If you have a smart meter, your meter readings will automatically be sent to your supplier, meaning your bill will be accurate.
Does the price cap increase affect me?
If you are on a flexible tariff the price cap will affect you but if you are on a fixed tariff, your contract will protect you against price rises for the length of your contract. If you are on a fixed energy tariff, your unit charge will not change. This means that Aprils price increase will not have an immediate effect on your contract.
Should I secure a fixed deal?
Previously, the cap has been much cheaper than a fixed tariff, but this will change after April’s price increase. A new price cap will be introduced on 1st October 2022 and will be based on the recent wholesale costs.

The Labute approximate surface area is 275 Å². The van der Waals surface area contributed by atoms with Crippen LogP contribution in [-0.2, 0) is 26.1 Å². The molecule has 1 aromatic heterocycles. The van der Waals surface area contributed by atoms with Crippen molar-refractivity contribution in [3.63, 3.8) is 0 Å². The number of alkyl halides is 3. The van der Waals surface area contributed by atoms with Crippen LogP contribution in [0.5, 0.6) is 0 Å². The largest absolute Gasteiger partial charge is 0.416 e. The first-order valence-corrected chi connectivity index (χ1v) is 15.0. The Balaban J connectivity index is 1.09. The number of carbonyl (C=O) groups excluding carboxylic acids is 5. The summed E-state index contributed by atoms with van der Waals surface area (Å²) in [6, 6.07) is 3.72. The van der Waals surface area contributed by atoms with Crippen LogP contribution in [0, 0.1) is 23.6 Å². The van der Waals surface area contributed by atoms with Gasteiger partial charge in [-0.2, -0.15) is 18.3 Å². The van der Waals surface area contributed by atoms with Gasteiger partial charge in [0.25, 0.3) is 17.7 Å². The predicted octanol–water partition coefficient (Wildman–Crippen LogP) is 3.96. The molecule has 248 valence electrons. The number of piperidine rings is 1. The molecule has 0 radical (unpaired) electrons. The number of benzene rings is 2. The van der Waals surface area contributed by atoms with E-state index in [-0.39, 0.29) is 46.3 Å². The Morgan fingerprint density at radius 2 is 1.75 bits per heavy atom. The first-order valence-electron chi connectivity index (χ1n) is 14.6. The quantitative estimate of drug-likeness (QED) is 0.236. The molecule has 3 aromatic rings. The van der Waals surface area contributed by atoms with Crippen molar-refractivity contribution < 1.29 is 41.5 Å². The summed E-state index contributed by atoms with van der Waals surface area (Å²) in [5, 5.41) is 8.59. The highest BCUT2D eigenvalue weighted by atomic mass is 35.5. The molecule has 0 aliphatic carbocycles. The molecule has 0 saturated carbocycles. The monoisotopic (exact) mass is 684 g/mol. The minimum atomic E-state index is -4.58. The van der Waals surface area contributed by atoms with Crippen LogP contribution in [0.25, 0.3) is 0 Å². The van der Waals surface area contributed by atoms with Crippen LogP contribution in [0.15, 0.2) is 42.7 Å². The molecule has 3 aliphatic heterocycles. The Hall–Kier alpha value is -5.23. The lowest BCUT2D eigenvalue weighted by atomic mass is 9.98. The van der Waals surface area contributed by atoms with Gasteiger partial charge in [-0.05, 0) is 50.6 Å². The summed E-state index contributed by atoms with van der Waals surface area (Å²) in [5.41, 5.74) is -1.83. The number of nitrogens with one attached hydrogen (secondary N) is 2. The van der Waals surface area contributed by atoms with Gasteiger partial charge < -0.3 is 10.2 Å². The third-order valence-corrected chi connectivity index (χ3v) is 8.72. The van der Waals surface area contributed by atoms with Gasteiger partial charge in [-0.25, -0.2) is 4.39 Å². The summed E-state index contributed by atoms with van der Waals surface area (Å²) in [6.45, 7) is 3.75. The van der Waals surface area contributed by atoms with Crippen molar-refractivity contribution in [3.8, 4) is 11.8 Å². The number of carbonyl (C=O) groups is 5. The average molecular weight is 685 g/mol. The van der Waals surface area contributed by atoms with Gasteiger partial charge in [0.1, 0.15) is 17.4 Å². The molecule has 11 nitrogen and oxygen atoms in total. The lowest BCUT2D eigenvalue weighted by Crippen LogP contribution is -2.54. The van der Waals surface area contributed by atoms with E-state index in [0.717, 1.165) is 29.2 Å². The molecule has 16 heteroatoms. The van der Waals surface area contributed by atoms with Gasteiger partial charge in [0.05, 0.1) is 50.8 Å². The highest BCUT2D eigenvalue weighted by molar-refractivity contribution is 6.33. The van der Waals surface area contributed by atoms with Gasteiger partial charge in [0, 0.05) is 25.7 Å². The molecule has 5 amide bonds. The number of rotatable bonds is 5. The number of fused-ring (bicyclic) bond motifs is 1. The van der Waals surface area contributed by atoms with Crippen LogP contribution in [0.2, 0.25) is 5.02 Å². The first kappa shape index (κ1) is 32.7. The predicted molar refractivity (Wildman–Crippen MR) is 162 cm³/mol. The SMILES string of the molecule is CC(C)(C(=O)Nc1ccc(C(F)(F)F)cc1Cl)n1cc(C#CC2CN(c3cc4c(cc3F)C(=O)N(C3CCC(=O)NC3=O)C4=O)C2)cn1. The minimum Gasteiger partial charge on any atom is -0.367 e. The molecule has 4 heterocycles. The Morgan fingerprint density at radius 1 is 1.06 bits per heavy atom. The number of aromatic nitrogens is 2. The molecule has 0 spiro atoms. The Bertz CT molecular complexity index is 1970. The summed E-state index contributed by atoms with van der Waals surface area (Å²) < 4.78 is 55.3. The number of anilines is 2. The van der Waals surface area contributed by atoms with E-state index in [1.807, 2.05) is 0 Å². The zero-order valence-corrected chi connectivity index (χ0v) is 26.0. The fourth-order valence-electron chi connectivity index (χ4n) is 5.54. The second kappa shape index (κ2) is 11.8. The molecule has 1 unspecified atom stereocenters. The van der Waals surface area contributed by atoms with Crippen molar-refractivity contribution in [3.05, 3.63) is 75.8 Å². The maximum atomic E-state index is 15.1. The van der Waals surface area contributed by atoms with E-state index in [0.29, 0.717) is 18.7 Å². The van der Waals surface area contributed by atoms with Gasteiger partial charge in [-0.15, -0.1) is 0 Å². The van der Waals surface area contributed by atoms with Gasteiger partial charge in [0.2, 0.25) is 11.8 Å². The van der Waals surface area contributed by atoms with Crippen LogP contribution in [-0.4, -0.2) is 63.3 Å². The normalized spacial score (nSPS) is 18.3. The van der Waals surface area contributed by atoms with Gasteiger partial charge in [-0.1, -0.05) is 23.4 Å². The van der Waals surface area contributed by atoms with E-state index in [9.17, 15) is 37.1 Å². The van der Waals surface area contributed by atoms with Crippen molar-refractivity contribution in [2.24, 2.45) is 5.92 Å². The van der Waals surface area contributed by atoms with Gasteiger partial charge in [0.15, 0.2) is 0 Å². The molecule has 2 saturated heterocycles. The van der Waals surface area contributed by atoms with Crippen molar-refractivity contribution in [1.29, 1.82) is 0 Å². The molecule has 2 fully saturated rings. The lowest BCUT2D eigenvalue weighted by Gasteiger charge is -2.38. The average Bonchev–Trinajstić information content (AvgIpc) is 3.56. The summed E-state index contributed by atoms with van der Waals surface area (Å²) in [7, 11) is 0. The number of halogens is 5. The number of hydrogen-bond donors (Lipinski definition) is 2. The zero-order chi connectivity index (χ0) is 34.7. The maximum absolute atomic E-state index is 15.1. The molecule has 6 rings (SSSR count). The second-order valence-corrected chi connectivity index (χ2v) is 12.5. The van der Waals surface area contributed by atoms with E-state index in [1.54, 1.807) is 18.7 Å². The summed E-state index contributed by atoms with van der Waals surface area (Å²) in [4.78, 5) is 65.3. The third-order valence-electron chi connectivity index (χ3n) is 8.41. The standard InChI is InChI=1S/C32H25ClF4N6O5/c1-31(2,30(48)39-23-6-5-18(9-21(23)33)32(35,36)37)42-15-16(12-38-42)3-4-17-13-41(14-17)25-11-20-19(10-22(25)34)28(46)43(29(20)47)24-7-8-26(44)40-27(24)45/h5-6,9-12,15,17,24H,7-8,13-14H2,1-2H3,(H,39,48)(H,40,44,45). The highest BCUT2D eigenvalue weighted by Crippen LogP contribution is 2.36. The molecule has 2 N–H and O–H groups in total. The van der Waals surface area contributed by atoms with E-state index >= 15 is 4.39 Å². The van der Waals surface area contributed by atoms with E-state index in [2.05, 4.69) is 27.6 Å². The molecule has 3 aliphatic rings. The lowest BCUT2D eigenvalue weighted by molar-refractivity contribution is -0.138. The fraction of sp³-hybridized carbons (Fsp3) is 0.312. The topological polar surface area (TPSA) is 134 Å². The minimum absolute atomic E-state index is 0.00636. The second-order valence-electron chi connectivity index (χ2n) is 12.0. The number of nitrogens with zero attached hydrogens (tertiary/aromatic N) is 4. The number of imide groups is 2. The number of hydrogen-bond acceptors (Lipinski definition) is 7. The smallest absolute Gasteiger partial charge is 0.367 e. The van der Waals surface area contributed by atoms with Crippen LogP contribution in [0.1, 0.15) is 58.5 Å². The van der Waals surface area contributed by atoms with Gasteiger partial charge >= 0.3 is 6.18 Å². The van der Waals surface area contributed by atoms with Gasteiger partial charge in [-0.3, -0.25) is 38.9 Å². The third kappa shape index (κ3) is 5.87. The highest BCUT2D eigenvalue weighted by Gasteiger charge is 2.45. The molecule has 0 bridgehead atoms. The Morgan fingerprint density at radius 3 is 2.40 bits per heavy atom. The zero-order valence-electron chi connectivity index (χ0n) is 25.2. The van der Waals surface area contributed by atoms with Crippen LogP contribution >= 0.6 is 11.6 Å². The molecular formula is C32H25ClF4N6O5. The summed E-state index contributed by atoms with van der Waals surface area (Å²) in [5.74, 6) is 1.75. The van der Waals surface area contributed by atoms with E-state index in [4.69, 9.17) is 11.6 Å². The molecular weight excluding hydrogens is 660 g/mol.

It may be worth securing a fixed contract to protect yourself against steep price rises, especially if you value price certainty.
This is a mix of art and science, so you need to be aware of some of the other assumptions we have had to use:
- Ofgem’s price cap methodology does not change (but they are consulting on it).
- Nor does the Government change the energy market structure of levies on firms.
What can we expect from the next price cap?
Following the April cap, the next price cap announcement will be announced in August and will come into effect on 1st October. The next price cap may increase by 25% to £2,500 a year and some analyses have even suggested £3,000 or more.
Fuel poverty is expected to affect millions of people and there are many government grants to help support households. This is coupled with the crippling rising bills of other household essentials such as mortgage repayments, petrol, and groceries.
If you are finding it hard to pay your energy bills, there is help available wherever you are in the UK. Find more information about what to do if you can’t pay your energy bills.